I agree that even something as seemingly clear as “hot” is still open to interpretation. One could say that hot refers to spicy drinks, or even Paris Hilton’s favorite drink (a sure sign of apostasy).

    The fact that so many prophets of this dispensation can’t come up with consistent interpretations is, from my perspective, why this was not given as a commandment but as good temporal advice. Let everyone judge for themselves how they should implement this advice in their lives, and let them deal with the temporal consequences as they come.

    When men start using their interpretation of temporal laws to determine spiritual blessings for others, then we get into a position that I can’t sustain.

    The current interpretation where a man who drinks a glass of tea every now and then, is not worthy of temple blessings, but a man who eats meat for every meal is worthy, is just plain ridiculous. If this so-called “law” of health is so important then why do I see so many overweight, poor-health, sugar addicted temple recommend holders?

    In other words, this arbitrary enforcement of something that was never given as a commandment is what I have a problem with. I’ve never seen a good explanation as to why some parts of the WoW are so important that your spiritual well being depends on living them, but other parts of the very same WoW have no bearing whatsoever on you spiritual well being. I certainly wouldn’t want to be the one defending that position.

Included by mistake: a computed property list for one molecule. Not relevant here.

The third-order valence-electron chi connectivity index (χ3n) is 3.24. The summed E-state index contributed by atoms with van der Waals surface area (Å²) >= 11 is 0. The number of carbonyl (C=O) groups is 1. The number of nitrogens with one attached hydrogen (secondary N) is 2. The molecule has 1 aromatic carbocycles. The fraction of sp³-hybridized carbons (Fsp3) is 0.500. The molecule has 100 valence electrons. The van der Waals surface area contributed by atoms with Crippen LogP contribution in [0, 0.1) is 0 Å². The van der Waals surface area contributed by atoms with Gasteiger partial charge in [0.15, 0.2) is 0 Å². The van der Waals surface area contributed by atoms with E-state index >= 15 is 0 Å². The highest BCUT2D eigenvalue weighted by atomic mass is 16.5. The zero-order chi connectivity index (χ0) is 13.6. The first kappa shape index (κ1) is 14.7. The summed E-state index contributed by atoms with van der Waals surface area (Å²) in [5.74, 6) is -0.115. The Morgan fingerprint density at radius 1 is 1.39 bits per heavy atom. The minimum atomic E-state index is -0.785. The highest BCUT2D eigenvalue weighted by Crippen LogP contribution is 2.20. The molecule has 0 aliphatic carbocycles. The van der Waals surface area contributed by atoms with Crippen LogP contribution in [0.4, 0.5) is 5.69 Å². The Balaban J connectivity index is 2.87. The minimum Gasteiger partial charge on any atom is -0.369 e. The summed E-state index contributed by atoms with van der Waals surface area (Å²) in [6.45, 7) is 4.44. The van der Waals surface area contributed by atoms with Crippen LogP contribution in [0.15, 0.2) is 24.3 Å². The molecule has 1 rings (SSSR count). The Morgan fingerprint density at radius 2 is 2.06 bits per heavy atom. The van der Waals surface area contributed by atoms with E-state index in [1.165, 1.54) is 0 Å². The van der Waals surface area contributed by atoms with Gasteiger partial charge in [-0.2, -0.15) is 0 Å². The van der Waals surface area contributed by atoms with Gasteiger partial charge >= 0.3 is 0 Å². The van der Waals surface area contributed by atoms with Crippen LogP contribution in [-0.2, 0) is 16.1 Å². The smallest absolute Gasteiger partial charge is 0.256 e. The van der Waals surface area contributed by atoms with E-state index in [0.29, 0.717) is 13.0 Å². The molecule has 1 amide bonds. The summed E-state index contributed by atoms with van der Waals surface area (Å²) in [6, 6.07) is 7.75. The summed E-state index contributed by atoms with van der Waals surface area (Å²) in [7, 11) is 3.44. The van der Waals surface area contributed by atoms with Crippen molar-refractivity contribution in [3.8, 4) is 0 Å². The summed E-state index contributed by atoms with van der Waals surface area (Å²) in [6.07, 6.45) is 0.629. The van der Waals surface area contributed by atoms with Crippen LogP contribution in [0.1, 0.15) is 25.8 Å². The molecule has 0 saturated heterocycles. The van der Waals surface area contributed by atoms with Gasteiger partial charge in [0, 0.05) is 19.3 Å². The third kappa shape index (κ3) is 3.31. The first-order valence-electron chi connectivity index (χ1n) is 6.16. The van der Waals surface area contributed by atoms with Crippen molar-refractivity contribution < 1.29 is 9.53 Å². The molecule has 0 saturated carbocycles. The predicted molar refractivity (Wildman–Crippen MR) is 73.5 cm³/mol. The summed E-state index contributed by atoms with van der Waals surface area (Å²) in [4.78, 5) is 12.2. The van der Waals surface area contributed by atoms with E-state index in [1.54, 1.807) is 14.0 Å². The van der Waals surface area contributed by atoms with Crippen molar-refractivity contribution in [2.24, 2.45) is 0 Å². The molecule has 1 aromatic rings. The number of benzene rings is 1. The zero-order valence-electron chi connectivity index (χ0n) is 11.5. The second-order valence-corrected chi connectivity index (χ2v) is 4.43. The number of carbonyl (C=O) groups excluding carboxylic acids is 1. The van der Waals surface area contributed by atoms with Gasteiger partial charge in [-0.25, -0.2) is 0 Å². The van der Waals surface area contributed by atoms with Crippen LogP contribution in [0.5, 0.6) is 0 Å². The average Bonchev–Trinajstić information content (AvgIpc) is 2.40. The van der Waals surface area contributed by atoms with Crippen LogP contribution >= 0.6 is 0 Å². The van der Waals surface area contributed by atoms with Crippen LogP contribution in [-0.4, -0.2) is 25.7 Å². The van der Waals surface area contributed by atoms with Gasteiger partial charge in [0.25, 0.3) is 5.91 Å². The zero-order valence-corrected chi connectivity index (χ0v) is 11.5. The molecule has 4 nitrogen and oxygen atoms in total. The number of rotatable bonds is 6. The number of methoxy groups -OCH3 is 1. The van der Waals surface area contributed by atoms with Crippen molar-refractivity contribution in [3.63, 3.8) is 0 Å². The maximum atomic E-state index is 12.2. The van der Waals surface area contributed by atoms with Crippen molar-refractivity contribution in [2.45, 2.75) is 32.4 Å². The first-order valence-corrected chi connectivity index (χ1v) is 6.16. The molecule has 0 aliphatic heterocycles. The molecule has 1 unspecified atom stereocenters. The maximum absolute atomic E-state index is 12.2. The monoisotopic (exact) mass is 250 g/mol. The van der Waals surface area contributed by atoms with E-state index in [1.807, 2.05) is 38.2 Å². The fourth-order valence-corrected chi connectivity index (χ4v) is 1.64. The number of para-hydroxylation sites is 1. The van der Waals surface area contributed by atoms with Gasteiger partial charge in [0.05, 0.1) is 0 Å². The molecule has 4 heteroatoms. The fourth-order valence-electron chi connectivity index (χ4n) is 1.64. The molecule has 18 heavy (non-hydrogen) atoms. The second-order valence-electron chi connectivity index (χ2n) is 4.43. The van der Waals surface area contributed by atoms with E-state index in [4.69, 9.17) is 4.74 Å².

As Eliza R. Snow said, “truth is reason”, and i don’t see any reason in the current interpretation of the WoW. I do see reason in my “interpretation”, but I could be a little biased.

  • smb

    smallaxe, in about a year, my wife and I are planning to put together a prospectus for an edited volume on the Word of Wisdom for a non-Mormon audience. Do you have energy to put together a scholarly manuscript on the global WoW? I would love to read it in any case. When we’re up and running, it’ll be coordinated via wow.papers@gmail.com.

  • CJ Douglass

    I actually enjoy the recommend interview very much – because the questions seem to beg us to find our own interpretations.

    If the WoW prohibits certain plants (like Camellia sinensis) then ya’ll better stop drinking caffeinated soda. Where do you think they extract the caffeine from?

    I say the ambiguity about the WoW is a strong sign of how the Brethren want us to treat it. You don’t see much confusion about how to posses true charity – for example. Can you imagine Pres. Monson getting up in GC and dissecting the nuances of the WoW? There are weightier matters to focus on.

    Respecting the interpretations of others (even if we disagree) is the real issue here.

  • http://bygorse@gmail.com Brian Hague

    In my conversations with GA’s, none have claimed ‘infallibility’. I believe Pres. Woodruff is credited with invoking the requirement of compliance with the WoW for Temple worthiness. Was this really ‘inspired’, when was this and why has this stuck.

    It appears to me that we have become preoccupied with form-over-function in the avowed avoidance of coffee, tea, alcohol and tobacco, while over-eating, drinking caffeinated beverages and such continues unabated. The spirit of the initial revelation has been lost in the zeal for control.

    Basically, I believe that the interpretation of the WoW is splitting hairs and it’s required adherence for Temple attendance is badly in need of review. Do we still need a commandment for things that we know within our selves from our internal operating manual (the light of Christ)?

    I agree with Brent Hartman (see #6 & #33).